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2018 NFL draft scouting report: Pitt's Brian O'Neill has the skills to become a long-term starter at left tackle for the Patriots

O'Neill comes with plenty of athletic upside.

NCAA Football: Miami at Pittsburgh Charles LeClaire-USA TODAY Sports

The New England Patriots' biggest free agency loss this year – both figuratively and in terms of his size – is Nate Solder. The team's starting left offensive tackle signed a record-breaking deal with the New York Giants and leaves a hole on the blindside of quarterback Tom Brady. And even though the team has some options on its roster to fill the vacancy, the long-term outlook is unclear considering the health issues 2017 third-rounder Antonio Garcia is trying to come back from.

New England, therefore, appears to be in the market for an offensive tackle and Brian O'Neill might be on the teams radar even though there has been no reported contact between the Patriots and the Pitt product. Let's take a closer look at him:

Name: Brian O’Neill

Position: Offensive tackle

School: Pittsburgh

2017 stats: 12 games (12 starts), 1 carry, 10 yards

Size: 6067, 297 lbs, 34 inch arms

Combine numbers: 4.82 40-yard dash, 29.5” vertical, 8’11” broad jump, 7.14 3-cone

Expected Round: 2nd/3rd

Game Footage

Strengths: O'Neill is one of the best athletes this year's offensive tackle class has to offer. Despite his size, he displayed some elite moving skills beyond his combine-leading 40-yard time: The Pitt product plays with light feet and is able to quickly reverse direction if need be – all features that help him tremendously when it comes to moving to the second level on runs or screen plays.

Due to his natural moving abilities both laterally and up the field, which stem from the time when he still played tight end (prior to 2015), O'Neill also is an effective blocker on pull-blocks or in zone-based schemes. He brings good vision to identify his targets in open space and finishes blocks on the move. Furthermore, his impressive quickness allows him to recover in case he gets beaten around the age.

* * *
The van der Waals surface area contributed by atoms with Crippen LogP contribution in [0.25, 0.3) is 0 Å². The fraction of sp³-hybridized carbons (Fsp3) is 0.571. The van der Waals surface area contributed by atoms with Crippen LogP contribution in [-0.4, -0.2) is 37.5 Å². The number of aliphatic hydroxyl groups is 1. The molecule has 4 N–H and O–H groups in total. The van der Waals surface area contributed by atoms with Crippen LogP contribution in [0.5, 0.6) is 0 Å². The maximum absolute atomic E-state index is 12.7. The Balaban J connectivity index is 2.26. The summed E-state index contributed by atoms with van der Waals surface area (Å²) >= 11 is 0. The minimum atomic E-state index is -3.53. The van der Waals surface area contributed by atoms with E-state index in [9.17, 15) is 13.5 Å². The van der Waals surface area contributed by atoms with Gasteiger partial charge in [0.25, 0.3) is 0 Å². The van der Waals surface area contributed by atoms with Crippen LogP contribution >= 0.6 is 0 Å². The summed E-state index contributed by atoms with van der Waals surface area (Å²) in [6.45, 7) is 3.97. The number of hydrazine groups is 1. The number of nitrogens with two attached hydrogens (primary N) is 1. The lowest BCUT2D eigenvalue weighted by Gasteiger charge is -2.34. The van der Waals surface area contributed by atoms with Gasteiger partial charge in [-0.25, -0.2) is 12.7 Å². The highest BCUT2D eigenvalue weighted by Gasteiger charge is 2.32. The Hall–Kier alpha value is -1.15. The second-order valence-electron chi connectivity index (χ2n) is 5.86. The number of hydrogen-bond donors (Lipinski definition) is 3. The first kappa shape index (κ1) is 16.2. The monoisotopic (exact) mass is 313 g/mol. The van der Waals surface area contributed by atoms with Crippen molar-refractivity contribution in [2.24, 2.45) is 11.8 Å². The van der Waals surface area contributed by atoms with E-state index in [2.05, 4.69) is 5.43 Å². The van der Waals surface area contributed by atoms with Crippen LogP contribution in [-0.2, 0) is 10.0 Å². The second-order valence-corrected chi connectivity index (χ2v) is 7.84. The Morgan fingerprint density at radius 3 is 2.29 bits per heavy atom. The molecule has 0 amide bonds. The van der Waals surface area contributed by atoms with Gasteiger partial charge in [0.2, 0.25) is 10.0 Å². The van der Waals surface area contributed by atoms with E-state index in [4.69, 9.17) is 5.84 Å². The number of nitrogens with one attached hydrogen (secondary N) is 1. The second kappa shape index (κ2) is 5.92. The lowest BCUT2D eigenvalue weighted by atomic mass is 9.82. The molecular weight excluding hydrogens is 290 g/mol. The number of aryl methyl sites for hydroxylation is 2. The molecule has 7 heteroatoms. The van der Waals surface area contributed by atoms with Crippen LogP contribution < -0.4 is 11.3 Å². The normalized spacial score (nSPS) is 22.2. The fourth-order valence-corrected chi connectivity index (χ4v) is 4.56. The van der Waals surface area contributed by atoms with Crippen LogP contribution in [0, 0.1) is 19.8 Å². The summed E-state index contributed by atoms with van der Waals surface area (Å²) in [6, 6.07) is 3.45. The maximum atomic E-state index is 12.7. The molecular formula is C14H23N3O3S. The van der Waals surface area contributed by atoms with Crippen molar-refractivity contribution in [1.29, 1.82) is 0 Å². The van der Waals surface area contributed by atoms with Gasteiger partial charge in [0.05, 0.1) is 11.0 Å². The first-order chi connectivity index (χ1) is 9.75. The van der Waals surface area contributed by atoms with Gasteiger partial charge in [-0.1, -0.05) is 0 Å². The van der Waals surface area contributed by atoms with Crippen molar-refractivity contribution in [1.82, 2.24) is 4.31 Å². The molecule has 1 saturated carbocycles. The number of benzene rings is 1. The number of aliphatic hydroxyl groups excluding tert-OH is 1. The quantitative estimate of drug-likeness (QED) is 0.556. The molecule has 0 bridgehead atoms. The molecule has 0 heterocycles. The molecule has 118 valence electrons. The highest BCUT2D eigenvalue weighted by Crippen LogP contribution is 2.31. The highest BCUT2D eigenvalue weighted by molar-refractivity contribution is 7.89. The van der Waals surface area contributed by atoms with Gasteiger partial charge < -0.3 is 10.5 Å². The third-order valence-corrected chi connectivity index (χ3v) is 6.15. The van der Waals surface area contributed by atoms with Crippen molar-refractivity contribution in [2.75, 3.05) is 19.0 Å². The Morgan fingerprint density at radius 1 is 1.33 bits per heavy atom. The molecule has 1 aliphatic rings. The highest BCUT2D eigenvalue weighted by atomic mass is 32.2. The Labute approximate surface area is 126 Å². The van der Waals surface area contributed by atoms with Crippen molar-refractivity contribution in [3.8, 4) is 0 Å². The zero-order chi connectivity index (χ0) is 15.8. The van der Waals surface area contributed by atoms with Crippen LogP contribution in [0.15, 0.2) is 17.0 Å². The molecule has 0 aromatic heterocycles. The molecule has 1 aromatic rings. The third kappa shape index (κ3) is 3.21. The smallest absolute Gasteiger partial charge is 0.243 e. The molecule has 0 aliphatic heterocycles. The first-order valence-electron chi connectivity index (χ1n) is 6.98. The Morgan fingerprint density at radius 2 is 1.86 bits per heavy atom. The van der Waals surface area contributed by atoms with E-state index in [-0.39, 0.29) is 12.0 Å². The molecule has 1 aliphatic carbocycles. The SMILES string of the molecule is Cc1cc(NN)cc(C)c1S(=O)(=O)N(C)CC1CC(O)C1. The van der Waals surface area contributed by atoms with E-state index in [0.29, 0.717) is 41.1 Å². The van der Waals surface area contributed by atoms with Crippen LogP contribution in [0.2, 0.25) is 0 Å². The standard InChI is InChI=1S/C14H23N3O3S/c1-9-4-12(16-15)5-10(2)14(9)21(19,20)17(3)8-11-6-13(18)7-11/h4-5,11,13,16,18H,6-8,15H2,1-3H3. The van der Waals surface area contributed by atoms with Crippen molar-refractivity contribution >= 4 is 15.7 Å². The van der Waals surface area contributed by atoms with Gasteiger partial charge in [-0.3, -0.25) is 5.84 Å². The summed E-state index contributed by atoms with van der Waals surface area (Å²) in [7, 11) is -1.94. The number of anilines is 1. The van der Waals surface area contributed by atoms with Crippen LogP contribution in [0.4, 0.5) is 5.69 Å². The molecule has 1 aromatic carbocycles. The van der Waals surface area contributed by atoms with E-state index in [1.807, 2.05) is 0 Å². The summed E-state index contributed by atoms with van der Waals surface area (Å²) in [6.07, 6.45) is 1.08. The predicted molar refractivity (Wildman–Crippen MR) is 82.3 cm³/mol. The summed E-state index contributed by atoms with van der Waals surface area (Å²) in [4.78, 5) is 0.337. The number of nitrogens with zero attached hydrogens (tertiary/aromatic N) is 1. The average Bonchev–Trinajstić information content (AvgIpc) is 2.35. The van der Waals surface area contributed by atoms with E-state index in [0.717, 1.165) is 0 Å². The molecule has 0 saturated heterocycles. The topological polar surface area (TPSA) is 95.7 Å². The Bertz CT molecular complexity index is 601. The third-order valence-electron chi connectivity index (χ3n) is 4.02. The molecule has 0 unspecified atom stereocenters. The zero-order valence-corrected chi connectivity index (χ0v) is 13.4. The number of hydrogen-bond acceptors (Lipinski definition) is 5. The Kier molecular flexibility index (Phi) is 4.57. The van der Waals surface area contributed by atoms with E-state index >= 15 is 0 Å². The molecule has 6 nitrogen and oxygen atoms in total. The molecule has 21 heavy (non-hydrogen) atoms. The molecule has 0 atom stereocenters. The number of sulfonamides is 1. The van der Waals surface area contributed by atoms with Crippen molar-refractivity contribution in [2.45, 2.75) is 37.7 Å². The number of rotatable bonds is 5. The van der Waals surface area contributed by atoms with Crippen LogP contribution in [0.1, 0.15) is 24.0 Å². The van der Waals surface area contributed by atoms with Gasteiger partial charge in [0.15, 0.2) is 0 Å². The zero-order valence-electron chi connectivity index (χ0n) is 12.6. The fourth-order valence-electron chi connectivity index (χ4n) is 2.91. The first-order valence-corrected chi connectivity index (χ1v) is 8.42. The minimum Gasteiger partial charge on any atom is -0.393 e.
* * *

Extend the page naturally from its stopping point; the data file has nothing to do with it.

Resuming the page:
Besides coming with ideal height and arm length, O'Neill also offers plenty of versatility: Not only did he commit to Pittsburgh as a tight end, he also has experience lining up on both the right (26 games) and left (12 games) side of the offensive line. In short, his path to the NFL looks a lot like Nate Solder's did before he was picked in the first round in 2011.

Weaknesses: As athletic as O'Neill is, he is a raw prospect that needs some serious work on his still inconsistent technique at the next level – especially when it comes to pass protection: His hand placement and pad level are off at times as he tries to drive defenders away, while his footwork gets sloppy when going against speedy attackers. He also has a tendency to open up too much and give defenders a chance to drive him back.

At times, O'Neill also is too aggressive in attacking up the field, which in turn allows defenders to counterattack and get past him. His awareness on combination or peel off blocks also needs improve, as does his upper body strength. In general, adding some extra pounds to his rather lean frame needs to be imperative over the next few months.

A lot of O'Neill's technique issues are to be expected considering that he has only played the position for the last three years. And while his experience is not that big of an issue, he might still need some more time to learn the intricacies of the position at the next level and should therefore not be counted on to start on day one.